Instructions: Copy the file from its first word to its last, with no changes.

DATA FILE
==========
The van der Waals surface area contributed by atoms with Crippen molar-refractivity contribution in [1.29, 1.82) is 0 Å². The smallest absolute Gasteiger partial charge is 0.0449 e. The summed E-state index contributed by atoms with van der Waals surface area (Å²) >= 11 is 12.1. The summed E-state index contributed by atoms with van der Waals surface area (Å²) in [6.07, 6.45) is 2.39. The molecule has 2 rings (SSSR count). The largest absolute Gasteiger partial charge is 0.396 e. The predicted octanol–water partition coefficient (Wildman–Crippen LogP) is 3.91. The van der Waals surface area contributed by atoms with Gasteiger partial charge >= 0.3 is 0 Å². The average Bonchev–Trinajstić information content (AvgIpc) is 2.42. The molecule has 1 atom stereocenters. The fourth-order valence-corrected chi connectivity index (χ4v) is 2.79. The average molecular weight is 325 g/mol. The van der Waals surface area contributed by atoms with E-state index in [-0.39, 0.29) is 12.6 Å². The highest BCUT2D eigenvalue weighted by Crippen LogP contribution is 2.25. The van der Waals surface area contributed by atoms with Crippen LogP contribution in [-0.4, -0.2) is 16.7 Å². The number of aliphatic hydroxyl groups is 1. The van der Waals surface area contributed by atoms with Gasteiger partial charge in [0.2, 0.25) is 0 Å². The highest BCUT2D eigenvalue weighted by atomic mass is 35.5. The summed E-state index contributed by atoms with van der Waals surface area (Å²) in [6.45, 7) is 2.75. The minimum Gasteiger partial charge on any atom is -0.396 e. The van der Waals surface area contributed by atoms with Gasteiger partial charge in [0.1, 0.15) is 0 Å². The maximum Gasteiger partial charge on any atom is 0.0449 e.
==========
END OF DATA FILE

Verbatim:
The van der Waals surface area contributed by atoms with Crippen molar-refractivity contribution in [1.29, 1.82) is 0 Å². The smallest absolute Gasteiger partial charge is 0.0449 e. The summed E-state index contributed by atoms with van der Waals surface area (Å²) >= 11 is 12.1. The summed E-state index contributed by atoms with van der Waals surface area (Å²) in [6.07, 6.45) is 2.39. The molecule has 2 rings (SSSR count). The largest absolute Gasteiger partial charge is 0.396 e. The predicted octanol–water partition coefficient (Wildman–Crippen LogP) is 3.91. The van der Waals surface area contributed by atoms with Gasteiger partial charge >= 0.3 is 0 Å². The average Bonchev–Trinajstić information content (AvgIpc) is 2.42. The molecule has 1 atom stereocenters. The fourth-order valence-corrected chi connectivity index (χ4v) is 2.79. The average molecular weight is 325 g/mol. The van der Waals surface area contributed by atoms with E-state index in [-0.39, 0.29) is 12.6 Å². The highest BCUT2D eigenvalue weighted by Crippen LogP contribution is 2.25. The van der Waals surface area contributed by atoms with Crippen LogP contribution in [-0.4, -0.2) is 16.7 Å². The number of aliphatic hydroxyl groups is 1. The van der Waals surface area contributed by atoms with Gasteiger partial charge in [0.2, 0.25) is 0 Å². The highest BCUT2D eigenvalue weighted by atomic mass is 35.5. The summed E-state index contributed by atoms with van der Waals surface area (Å²) in [6.45, 7) is 2.75. The minimum Gasteiger partial charge on any atom is -0.396 e. The van der Waals surface area contributed by atoms with Gasteiger partial charge in [0.1, 0.15) is 0 Å². The maximum Gasteiger partial charge on any atom is 0.0449 e.